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Leadership Insights

School Leadership: Five Key Functions for Principals

By Room 241 Team May 8, 2013

The requirements of school leadership principals bring to their schools and their students, teachers and support staff have undergone a radical transformation over the past 10 years. Where once it was enough for a principal to be simply a hands-on manager and administrator, times have changed, and more is demanded of their roles.

While the specific duties of principals will vary depending on whether they oversee an elementary, middle or high school, there are several factors that are universal to bringing about the developments and improvements needed to restructure under-performing schools. In addition to the critical work of overseeing improvements in student academic achievement and administration and facility management, they must have human services skills for dealing with staffing issues, such as the hiring and dismissal of teachers and support staff. As any principal will be quick to note, their professional functions don’t end there.

Increasing responsibilities

We now hold them more accountable than ever for the reformation and cultivation of an atmosphere conducive to learning and individual student development. In many cases, this will involve a complete restructuring of programs and methodologies required to turn around poorly-performing schools.

University of Georgia study

Most sources, such as a recent study conducted by the University of Georgia, agree that today’s principals need to be engaged in at least five key functions, and their related activities, to facilitate reforms and improvements in schools. These may include:

  • Vision – Leaders must articulate a strong and positive vision of how they want to see the school change as well as be adept at identifying problems and creating solutions for what they believe is needed to achieve changes and improvements under consideration.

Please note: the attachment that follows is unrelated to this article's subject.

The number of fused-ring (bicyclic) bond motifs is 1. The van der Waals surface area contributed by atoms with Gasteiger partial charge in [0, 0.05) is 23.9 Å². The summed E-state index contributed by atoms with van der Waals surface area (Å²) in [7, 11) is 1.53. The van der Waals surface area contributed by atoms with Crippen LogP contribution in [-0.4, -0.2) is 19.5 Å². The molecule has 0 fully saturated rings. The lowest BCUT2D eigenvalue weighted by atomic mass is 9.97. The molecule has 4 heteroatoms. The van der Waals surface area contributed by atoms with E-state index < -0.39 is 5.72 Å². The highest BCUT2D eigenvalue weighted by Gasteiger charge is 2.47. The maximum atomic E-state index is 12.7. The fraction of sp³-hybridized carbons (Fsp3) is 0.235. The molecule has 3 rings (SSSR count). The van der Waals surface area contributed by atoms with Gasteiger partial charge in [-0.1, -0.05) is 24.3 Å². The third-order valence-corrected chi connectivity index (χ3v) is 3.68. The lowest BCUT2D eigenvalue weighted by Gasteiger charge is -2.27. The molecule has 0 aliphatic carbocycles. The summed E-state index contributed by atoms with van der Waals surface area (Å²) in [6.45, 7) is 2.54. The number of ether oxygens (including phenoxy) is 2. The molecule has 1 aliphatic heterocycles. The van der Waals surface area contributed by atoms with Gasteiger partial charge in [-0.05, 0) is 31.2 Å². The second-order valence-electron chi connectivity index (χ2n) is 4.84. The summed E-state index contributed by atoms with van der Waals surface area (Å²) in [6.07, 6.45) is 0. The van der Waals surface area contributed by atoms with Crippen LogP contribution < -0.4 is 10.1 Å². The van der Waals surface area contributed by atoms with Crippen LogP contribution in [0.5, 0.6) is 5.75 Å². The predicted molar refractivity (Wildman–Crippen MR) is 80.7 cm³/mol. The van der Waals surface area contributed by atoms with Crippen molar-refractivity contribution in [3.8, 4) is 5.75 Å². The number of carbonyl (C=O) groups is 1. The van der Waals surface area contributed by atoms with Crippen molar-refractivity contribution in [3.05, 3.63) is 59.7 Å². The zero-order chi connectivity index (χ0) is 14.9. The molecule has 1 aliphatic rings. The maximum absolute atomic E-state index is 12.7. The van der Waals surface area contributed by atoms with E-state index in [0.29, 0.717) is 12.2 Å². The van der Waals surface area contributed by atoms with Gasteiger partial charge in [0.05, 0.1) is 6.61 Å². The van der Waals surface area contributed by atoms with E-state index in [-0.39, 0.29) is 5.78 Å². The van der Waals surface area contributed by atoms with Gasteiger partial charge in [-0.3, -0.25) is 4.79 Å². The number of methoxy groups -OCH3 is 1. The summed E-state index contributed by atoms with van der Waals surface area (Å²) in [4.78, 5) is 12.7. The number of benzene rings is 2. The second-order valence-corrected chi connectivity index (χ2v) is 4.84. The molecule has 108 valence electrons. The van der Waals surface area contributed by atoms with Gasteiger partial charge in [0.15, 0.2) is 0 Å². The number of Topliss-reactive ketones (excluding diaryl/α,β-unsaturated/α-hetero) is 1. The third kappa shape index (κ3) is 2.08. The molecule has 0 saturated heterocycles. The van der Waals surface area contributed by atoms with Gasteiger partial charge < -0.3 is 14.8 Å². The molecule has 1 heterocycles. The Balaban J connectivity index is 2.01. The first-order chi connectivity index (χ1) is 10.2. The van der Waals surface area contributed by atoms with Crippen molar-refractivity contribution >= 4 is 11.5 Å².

• Planning and goal-setting – Leaders need to be able to identify clear and achievable goals and communicate those to others involved in the restructuring process.
  • Sharing the decision-making process – Leaders cooperate and work with faculty and staff as well students, parents and others involved in the process and are flexible enough to let the plans grow and change as necessary to achieve the desired results.
  • Empowering and taking initiative – An effective leader starts the process moving, then allows his or her faculty and staff to bring their own visions and initiatives to the planning table, thereby helping them to ‘own’ the process of sharing ideas and perspectives of programs under consideration.
  • Development of faculty and staff – Leadership also includes providing support and opportunities for development to the faculty and staff, especially the newest teachers, for whom the first three years as an instructor are usually the most critical of their careers. Principals may visit classrooms on a regular basis to observe and evaluate the strengths and weaknesses of teachers and support staff, and offer constructive feedback.

Wallace Foundation’s perspective

According to the Wallace Foundation’s Wallace Perspective, their version of five key functions include:

  • Creating a vision
  • Facilitating a hospitable educational climate
  • Encouraging others in leadership
  • Improving instructional quality
  • Managing human and other resources and processes to bring about needed improvements within the school.

Finally, with all of the functions in place, the programs are now fully integrated into the curriculum and other activities, and the original vision of restructuring is complete. Continued monitoring, as well as changes and more fine-tuning will be necessary to determine the eventual success of the planning and restructuring efforts.

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